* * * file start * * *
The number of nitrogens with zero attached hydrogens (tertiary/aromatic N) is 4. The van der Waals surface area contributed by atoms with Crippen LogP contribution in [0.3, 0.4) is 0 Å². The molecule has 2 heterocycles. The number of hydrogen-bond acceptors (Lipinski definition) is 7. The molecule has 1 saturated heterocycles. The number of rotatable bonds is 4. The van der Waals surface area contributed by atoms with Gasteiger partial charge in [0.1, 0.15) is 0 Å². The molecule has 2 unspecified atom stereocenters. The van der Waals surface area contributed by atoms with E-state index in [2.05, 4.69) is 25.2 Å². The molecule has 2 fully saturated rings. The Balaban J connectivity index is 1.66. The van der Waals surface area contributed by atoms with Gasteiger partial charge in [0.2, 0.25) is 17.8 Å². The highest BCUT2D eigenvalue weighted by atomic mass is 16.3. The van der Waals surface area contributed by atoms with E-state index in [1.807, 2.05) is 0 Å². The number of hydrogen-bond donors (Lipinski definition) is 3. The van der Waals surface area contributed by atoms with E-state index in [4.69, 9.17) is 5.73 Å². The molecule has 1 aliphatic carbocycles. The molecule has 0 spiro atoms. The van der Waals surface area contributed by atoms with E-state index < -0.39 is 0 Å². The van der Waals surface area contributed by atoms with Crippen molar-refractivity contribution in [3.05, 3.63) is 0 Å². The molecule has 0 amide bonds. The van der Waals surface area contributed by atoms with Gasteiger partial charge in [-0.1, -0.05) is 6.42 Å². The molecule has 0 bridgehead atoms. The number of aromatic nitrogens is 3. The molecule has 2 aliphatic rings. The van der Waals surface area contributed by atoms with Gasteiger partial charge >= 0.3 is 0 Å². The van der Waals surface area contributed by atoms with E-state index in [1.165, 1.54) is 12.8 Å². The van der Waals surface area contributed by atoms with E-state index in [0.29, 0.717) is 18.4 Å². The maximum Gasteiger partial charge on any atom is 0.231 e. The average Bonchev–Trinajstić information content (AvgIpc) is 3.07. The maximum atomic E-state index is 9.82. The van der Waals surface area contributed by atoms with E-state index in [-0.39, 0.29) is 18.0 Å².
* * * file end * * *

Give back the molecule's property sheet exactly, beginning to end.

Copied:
The number of nitrogens with zero attached hydrogens (tertiary/aromatic N) is 4. The van der Waals surface area contributed by atoms with Crippen LogP contribution in [0.3, 0.4) is 0 Å². The molecule has 2 heterocycles. The number of hydrogen-bond acceptors (Lipinski definition) is 7. The molecule has 1 saturated heterocycles. The number of rotatable bonds is 4. The van der Waals surface area contributed by atoms with Gasteiger partial charge in [0.1, 0.15) is 0 Å². The molecule has 2 unspecified atom stereocenters. The van der Waals surface area contributed by atoms with E-state index in [2.05, 4.69) is 25.2 Å². The molecule has 2 fully saturated rings. The Balaban J connectivity index is 1.66. The van der Waals surface area contributed by atoms with Gasteiger partial charge in [0.2, 0.25) is 17.8 Å². The highest BCUT2D eigenvalue weighted by atomic mass is 16.3. The van der Waals surface area contributed by atoms with E-state index in [1.807, 2.05) is 0 Å². The number of hydrogen-bond donors (Lipinski definition) is 3. The van der Waals surface area contributed by atoms with E-state index in [4.69, 9.17) is 5.73 Å². The molecule has 1 aliphatic carbocycles. The molecule has 0 spiro atoms. The van der Waals surface area contributed by atoms with E-state index < -0.39 is 0 Å². The van der Waals surface area contributed by atoms with Crippen molar-refractivity contribution in [3.05, 3.63) is 0 Å². The molecule has 0 amide bonds. The van der Waals surface area contributed by atoms with Gasteiger partial charge in [-0.1, -0.05) is 6.42 Å². The molecule has 0 bridgehead atoms. The number of aromatic nitrogens is 3. The molecule has 2 aliphatic rings. The van der Waals surface area contributed by atoms with Gasteiger partial charge >= 0.3 is 0 Å². The van der Waals surface area contributed by atoms with E-state index in [1.165, 1.54) is 12.8 Å². The van der Waals surface area contributed by atoms with E-state index in [0.29, 0.717) is 18.4 Å². The maximum Gasteiger partial charge on any atom is 0.231 e. The average Bonchev–Trinajstić information content (AvgIpc) is 3.07. The maximum atomic E-state index is 9.82. The van der Waals surface area contributed by atoms with E-state index in [-0.39, 0.29) is 18.0 Å².